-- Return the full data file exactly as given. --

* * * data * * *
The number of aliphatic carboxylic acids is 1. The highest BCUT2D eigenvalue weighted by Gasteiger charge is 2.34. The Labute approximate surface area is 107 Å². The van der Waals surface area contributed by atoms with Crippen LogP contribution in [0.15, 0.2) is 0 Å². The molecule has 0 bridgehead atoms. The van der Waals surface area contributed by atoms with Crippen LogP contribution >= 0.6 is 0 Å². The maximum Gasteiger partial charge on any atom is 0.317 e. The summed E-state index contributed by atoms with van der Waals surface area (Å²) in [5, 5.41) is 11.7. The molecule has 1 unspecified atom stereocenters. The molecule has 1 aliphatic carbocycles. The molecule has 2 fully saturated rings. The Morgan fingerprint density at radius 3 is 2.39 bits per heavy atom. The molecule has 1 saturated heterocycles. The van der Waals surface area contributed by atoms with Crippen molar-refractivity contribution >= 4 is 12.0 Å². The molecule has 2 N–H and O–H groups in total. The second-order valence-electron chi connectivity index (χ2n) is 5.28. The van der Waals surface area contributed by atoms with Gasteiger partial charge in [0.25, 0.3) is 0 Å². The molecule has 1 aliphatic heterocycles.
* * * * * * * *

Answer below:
The number of aliphatic carboxylic acids is 1. The highest BCUT2D eigenvalue weighted by Gasteiger charge is 2.34. The Labute approximate surface area is 107 Å². The van der Waals surface area contributed by atoms with Crippen LogP contribution in [0.15, 0.2) is 0 Å². The molecule has 0 bridgehead atoms. The van der Waals surface area contributed by atoms with Crippen LogP contribution >= 0.6 is 0 Å². The maximum Gasteiger partial charge on any atom is 0.317 e. The summed E-state index contributed by atoms with van der Waals surface area (Å²) in [5, 5.41) is 11.7. The molecule has 1 unspecified atom stereocenters. The molecule has 1 aliphatic carbocycles. The molecule has 2 fully saturated rings. The Morgan fingerprint density at radius 3 is 2.39 bits per heavy atom. The molecule has 1 saturated heterocycles. The van der Waals surface area contributed by atoms with Crippen molar-refractivity contribution >= 4 is 12.0 Å². The molecule has 2 N–H and O–H groups in total. The second-order valence-electron chi connectivity index (χ2n) is 5.28. The van der Waals surface area contributed by atoms with Gasteiger partial charge in [0.25, 0.3) is 0 Å². The molecule has 1 aliphatic heterocycles.